PhotoWith home prices still at bargain levels and interest rates at historic lows, more people are beginning to look at buying a house. And why not? In many cases the cost of owning is now much less than renting?

Before embarking on a house hunt, there are things to consider. Chief among them is how long you expect to stay in one place. If you think you will move to another area in a couple of years, then buying is probably not a good idea. But assuming you do plan to stick around for a while, the experts at have come up with 10 things you really should consider before making an offer on a home.

1. Location, location, location

It's the oldest of real estate clichés, but that's probably because it is so true. Location is extremely important when it comes time to sell. You can have the worst house in the world with the ugliest kitchen and bath. But put it on a great block or in a good school district, and your home will be coveted.

What makes a good location? At the highest level is the town where the house is located, then the school district, then the neighborhood and the block -- right down to the location of the lot on the block. Keep all of this in mind when shopping.

2. The school district

Most people who buy houses have school-age children, so the school district is right up there on the list of what’s most important to many buyers. It’s not uncommon for buyers to start their search based solely on the school district they want to be in.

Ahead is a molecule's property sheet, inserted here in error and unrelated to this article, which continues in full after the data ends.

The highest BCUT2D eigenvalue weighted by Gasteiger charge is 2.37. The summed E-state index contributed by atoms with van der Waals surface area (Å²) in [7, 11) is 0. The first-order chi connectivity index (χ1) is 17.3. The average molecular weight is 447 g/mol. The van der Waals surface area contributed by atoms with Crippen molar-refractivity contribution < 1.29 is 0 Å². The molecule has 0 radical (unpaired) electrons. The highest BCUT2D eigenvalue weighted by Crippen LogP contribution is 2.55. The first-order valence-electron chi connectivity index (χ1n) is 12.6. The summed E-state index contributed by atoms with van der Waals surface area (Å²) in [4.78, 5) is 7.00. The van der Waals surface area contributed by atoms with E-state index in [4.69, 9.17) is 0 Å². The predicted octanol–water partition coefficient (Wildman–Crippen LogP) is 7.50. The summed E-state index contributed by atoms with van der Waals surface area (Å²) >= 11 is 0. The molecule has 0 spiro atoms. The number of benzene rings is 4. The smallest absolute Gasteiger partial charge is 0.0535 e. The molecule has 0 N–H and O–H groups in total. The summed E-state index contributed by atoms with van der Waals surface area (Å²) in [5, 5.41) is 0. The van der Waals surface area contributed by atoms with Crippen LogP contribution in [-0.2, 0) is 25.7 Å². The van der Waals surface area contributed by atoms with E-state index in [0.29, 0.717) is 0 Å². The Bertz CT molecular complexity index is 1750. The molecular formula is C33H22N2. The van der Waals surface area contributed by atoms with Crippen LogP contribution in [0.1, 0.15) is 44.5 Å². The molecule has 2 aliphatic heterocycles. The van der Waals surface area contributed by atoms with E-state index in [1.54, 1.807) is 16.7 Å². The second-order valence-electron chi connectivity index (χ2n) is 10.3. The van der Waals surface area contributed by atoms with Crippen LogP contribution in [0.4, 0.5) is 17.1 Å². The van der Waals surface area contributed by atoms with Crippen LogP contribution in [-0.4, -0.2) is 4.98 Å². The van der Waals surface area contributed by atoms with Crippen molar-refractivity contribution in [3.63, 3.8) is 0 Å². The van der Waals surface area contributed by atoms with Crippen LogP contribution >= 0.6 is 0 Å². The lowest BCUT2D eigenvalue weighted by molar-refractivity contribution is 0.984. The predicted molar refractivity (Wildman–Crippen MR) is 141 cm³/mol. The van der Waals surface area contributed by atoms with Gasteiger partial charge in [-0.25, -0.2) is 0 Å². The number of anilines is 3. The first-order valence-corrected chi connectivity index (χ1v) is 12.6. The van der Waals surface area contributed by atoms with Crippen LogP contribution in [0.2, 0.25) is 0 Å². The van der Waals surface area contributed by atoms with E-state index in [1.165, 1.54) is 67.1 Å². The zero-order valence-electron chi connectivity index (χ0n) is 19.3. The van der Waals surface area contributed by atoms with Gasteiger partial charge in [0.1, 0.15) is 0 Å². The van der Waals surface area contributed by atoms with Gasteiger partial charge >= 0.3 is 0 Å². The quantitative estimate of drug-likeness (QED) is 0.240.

Parents want their kids to go to the best school, which can drive up prices of homes in those districts. Even though you might not have children, buying a home in a good school district is always smart.

3. The home’s position on the lot

Where the home sits on the lot in relation to the street or the overgrown oak are key elements in picking out a home. In the case of a condo, an end unit vs. an interior unit is a key consideration. You may have chosen the most beautifully renovated home in the best school district and figure all is good. But if the main living areas are shaded by a neighbor’s extension or the master bedroom looks into the neighbors’ family room, you may have a location problem. Light or privacy may not be a hot button for you, but chances are, they might be concerns for a future buyer.

4. Crime

If you are unfamiliar with a community or neighborhood, it is always a good idea to check the latest crime figures for a neighborhood. It can give you a good snapshot about the number and severity of crimes over a time period. So much information is online nowadays that when you find your perfect home, a quick Internet search on the area should provide you with the much-needed information.

The website is a good tool. Simply type in the address of the home you are considering and you'll get a list of recent crimes in the area, displayed on a map, broken down by the type of crime. No one wants to think about things like this, but it's a fact of life. Don’t freak out if you notice more crime than what you’d have expected. Crime, especially petty crime, is everywhere.